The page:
GENEVA — Swiss voters have cast ballots to elect their parliament and polls show a nationalist party could advance amid widespread concerns about the recent influx of migrants into Europe.
Under Switzerland's arcane, multiparty system that favors stability, the election to two houses of parliament was unlikely to dramatically shift the current broad coalition government policy — even if the nationalist Swiss People's Party advances. But the new parliament on Dec. 9 will choose the Federal Council, Switzerland's seven-member executive that rules by consensus, so the outcome from Sunday's election could move its inclination to the political right.
Before the balloting ended at noon, the latest poll by gfs.bern agency for the national broadcaster suggested that the People's Party would win about 28 percent, the Social Democrats some 19 percent and the conservative Free Democrats just under 17 percent. Smaller centrist parties and the Greens were expected to be among the notable losers. The first national results were expected Sunday evening.
Despite early-voting and mail-in balloting options, polls suggest only about half of registered voters would cast ballots. Analysts have alluded to voter fatigue: The Swiss regularly hold referendums that allow the public an important say in government policy.
The vote to fill the two legislative chambers — the 200-seat National Council and 46-member Council of States — comes as the gfs.bern poll found nearly half of Swiss listed immigration, integration and foreigners as their top concern. Issues like relations with the European Union, health care, unemployment and the environment scored only single digits as the top issue.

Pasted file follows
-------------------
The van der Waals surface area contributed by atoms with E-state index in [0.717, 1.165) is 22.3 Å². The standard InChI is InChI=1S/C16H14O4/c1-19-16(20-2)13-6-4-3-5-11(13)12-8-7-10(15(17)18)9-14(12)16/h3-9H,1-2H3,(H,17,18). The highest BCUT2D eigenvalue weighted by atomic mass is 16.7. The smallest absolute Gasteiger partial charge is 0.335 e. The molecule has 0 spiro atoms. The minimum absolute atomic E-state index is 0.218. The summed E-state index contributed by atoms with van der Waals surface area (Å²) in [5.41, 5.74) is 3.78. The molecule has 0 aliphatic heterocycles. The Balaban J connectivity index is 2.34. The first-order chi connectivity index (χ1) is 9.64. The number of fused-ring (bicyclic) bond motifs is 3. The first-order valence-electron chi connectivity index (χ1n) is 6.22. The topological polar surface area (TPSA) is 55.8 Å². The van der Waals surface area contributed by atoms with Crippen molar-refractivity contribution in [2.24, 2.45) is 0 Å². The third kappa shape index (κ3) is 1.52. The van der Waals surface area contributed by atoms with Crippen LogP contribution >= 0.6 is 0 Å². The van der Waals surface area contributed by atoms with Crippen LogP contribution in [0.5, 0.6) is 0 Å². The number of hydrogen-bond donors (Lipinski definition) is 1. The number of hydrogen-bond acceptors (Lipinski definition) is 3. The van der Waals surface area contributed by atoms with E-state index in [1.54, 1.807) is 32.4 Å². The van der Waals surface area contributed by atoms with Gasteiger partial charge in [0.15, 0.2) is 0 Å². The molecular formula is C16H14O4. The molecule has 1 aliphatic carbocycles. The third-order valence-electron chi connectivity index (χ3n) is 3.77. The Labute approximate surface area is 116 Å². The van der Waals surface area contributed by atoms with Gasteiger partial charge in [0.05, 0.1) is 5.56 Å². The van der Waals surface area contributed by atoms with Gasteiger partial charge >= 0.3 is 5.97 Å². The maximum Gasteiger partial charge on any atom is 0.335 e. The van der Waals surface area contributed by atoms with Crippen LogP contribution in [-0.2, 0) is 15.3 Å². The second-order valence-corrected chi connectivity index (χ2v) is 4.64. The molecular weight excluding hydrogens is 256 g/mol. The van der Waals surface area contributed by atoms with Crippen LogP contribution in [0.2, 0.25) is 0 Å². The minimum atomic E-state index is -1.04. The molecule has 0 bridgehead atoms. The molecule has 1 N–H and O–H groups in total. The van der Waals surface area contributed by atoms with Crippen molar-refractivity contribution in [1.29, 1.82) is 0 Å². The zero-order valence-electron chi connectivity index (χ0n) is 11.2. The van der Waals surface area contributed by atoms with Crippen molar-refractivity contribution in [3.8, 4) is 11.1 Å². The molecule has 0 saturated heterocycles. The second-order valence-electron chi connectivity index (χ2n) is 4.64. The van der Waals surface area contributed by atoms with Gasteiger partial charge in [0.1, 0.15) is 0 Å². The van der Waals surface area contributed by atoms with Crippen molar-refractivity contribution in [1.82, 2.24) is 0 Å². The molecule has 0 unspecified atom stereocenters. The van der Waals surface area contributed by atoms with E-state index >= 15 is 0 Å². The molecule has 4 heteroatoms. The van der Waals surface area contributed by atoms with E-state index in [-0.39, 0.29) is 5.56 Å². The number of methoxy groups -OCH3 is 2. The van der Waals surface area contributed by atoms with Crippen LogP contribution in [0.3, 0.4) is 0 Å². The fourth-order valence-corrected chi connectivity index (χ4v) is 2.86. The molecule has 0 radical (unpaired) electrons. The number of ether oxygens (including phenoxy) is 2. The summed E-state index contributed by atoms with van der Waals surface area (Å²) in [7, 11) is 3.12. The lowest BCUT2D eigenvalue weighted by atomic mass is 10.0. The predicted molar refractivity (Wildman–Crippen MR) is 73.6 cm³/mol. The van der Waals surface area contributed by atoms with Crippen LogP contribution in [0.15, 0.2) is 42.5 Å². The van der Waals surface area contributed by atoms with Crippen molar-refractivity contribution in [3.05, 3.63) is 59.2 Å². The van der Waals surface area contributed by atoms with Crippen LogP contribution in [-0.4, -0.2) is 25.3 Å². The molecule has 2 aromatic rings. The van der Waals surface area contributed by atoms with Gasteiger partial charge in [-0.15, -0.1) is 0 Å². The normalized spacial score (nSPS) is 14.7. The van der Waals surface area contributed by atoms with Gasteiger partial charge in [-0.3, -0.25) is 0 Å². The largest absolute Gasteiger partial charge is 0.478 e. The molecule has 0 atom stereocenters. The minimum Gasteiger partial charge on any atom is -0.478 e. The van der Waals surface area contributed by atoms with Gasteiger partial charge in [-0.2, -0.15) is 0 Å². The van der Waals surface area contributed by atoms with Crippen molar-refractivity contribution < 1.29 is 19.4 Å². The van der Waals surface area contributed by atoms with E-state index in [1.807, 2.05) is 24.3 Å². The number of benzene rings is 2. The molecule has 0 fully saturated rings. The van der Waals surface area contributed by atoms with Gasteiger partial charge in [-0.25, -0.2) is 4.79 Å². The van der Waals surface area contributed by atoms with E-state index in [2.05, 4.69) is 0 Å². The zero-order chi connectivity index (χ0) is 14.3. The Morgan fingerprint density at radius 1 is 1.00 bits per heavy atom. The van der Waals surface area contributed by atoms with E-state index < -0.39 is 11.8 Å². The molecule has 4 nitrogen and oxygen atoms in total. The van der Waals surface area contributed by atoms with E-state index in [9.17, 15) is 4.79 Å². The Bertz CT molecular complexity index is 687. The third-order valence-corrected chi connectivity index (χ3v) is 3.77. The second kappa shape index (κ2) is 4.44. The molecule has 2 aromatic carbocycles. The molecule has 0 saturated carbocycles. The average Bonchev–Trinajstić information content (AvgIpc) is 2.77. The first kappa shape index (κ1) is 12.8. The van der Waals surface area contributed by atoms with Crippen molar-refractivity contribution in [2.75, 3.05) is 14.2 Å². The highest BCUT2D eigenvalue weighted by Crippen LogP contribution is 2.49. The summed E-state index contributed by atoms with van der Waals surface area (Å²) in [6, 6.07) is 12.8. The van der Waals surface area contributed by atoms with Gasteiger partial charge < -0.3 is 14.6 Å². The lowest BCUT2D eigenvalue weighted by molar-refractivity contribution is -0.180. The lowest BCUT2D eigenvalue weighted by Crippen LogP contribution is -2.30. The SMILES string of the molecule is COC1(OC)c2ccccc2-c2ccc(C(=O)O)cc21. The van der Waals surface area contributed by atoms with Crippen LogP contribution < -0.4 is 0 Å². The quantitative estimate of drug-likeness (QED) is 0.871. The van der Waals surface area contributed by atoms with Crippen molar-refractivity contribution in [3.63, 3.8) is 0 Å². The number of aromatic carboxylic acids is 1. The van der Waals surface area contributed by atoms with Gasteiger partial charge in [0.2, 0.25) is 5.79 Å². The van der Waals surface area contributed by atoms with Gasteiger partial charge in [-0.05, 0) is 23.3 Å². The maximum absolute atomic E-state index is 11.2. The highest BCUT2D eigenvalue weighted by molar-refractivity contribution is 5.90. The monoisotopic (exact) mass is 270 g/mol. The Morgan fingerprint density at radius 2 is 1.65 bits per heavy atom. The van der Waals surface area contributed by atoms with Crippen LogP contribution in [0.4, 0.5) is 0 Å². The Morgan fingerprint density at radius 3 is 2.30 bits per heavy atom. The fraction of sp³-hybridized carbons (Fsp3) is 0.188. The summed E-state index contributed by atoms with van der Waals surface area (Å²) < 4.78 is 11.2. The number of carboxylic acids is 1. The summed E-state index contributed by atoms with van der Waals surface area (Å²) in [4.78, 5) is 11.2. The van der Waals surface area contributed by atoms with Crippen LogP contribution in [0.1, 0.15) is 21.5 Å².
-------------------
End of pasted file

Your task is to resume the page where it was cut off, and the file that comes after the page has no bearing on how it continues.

Leaving a polling station in a well-to-do Geneva neighborhood, voter Rachel Payre said her main concerns were the environment, social protection and especially immigration. She encapsulated the concerns of many about migrants and refugees pouring into Europe from places like Syria, Eritrea, Iraq and Afghanistan among other places in recent months.
"We have to respect our own asylum policies," said the 21-year-old student in nature management. "We have to help those who are in danger, but we can't accept all of them. We don't have the infrastructure."
Another voter echoed that sentiment and went further.
Regine Besson, a 70-year-old retired former graphic designer, said Europe needs to do more to ensure that migrants and refugees get more help at home or in their neighboring regions. She said she was "disgusted" when she heard that some Iraqi migrants she knew "cheat" the system, such as by receiving state handouts but driving a large luxury car.
Besson said she voted for a People's Party candidate.